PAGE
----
We Are All Outsiders: Play is Our Way IN

We were in Japan last week, and I was reminded of the exhilaration of immersing myself in a brand new culture.  We quite literally did not know how to do the most basic things: board the escalators, eat the amazing food, or flush the toilets.  Relying on cues from the local Japanese was the only window we had into cultural expectations.

·         The line of pedestrians standing along the left side of the escalator signaled that we were to keep a lane open on the right for those commuters rushing to catch their train.

·         The full shoe cubbies by the doorway to the restaurant clued us to take our own shoes off before entering.

·         I had to guess on the toilets.*

I am reminded that life between adults and children is a cross-cultural exercise of its own, with each party an outsider in the world of the other.

 

The world that adults inhabit is one full of implicit rules and systems: chairs are used for sitting, forks are used for eating, and beds are used for sleeping.  Children spend their days as outsiders in our world, constantly chided for not following “The Rules.”  They balk and rebel, not because they are malicious or mischievous, but because they are weary from the effort it takes to live in the world as an outsider.

·         What do you mean this chair is not for jumping off of?

·         Eating this curly pasta with my hands is SO much easier than my fork!

·         This bed makes a great trampoline.

Sometimes, we can adjust our strict rules to accommodate the needs of our children, but at some level, learning the rules of the adult world is end goal of childhood.  Successful adults have managed to assimilate these rules, finding ways to meet their needs while living within the expectations of a community.

The ways we bring our children into our culture while respecting and honoring their own ways of being is one of the most critical and delicate dances we do.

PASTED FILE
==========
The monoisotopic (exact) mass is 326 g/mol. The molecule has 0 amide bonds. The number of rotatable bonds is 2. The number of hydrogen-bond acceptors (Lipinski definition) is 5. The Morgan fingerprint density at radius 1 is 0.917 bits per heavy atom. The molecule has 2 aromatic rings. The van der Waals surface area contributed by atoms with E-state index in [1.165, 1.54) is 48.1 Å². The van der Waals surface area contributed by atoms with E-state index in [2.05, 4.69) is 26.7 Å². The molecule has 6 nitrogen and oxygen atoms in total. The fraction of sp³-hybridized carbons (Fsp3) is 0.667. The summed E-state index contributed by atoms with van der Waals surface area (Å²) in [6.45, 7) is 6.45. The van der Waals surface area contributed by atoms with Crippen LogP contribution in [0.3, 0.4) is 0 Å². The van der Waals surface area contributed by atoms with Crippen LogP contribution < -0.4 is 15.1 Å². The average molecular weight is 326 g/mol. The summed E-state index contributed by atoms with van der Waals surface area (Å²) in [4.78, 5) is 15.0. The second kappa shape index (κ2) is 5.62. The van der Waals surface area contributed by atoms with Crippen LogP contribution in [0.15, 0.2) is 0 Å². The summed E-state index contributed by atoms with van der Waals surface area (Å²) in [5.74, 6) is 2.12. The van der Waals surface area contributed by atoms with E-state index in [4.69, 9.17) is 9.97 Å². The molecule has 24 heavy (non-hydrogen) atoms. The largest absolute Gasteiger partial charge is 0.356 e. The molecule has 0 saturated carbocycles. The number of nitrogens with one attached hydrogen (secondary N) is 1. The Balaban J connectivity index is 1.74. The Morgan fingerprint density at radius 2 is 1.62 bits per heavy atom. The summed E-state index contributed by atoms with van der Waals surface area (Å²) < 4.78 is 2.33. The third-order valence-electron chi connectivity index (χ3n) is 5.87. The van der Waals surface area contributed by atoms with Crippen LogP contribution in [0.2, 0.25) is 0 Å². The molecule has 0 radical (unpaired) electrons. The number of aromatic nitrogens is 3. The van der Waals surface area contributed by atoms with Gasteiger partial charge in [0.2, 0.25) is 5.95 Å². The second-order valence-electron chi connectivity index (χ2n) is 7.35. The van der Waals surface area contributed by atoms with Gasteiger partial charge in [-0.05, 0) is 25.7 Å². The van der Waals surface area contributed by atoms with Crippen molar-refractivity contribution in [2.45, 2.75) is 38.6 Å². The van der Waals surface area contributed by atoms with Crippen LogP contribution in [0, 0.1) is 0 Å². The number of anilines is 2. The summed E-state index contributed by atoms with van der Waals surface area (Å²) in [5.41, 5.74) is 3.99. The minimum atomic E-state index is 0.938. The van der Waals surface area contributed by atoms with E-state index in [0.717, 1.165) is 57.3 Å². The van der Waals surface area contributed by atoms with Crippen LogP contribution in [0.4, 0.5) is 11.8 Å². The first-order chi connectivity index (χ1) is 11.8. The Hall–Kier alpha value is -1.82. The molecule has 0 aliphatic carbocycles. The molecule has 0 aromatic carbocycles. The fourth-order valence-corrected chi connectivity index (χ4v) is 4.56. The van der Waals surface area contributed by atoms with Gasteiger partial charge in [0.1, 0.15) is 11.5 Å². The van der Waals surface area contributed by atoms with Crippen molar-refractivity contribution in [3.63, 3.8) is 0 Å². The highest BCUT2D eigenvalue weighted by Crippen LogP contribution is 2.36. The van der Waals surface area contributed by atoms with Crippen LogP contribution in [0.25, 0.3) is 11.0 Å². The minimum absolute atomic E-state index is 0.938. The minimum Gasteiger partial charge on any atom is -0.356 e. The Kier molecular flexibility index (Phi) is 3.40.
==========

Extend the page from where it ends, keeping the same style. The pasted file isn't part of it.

Our life on the ship has brought a steep increase in “Rules.” Handrails intended for steadying oneself while walking on a rocking ship masquerade as monkey bars. Carpeted hallways and dining areas beg for bare feet.

When we first boarded the ship, I was overwhelmed by the demands of our new community.  I found myself yelling more and trying to force my children to “behave” according to the rules of our new shipboard culture.  But learning is impossible when you feel angry, frustrated, unappreciated, and disrespected.  I know this, and still, I was grasping.

As I stopped to reflect, I realized the kind of cultural miscommunication that was unfolding:

In my world, the rules make sense.  Without handrails, we could easily fall down when the ship unexpectedly lurches.  Without shoes, we risk contracting illnesses that are tracked from dusty streets onto the ship, or at the very least, getting our toes stepped on by all the bodies negotiating a relatively small space.

In my children’s world, the rules are illogical.  These handrails are the perfect height for swinging, and we don’t wear shoes in the house at home.

One way to ease the cultural breakdown between adults and children is to become an insider.  To truly talk to my children in a language they understand requires that I assume their roles and walk in their shoes.

 

In short, to help my children adjust to life in this new setting, we need to play more together. 

When I play with my children,

·         we find a common language.

·         we reverse the power roles.

·         we model tools of negotiating and communicating.

All the lectures in the world won’t substitute for the time we spend pretending to be whimsical fairies, powerful witches, the patients of very eager doctors, or the pupils of very enthusiastic teachers. 

The day after I realized what was going on, we spent our time during “Ship School” (more on that later) climbing together under the tables, and making hats out of pipe cleaners.

I assumed the roles that were given to me.  I was a farmer with Simone, and we built pens for our animals.  The witches, Desmond and Tekoa, kept sneaking in at night to blow over the pens with a forceful breath.  Simone and I acted, morning after imaginary morning, the utter surprise at finding our animals, once again, out of their pens.  The play was growing chaotic.  As I observed this script unfolding, I decided to introduce a twist – working as an insider to enrich their ideas of power and friendship.    

“Simone, the witches keep knocking down our animal’s houses.  Maybe they are lonely.  If we write letters for the witches, maybe they will know that they have friends, and they won’t knock over our pens anymore.”

As you might expect, there is power in building friendships, and the four of us acted out a creative and magical friendship toward one another.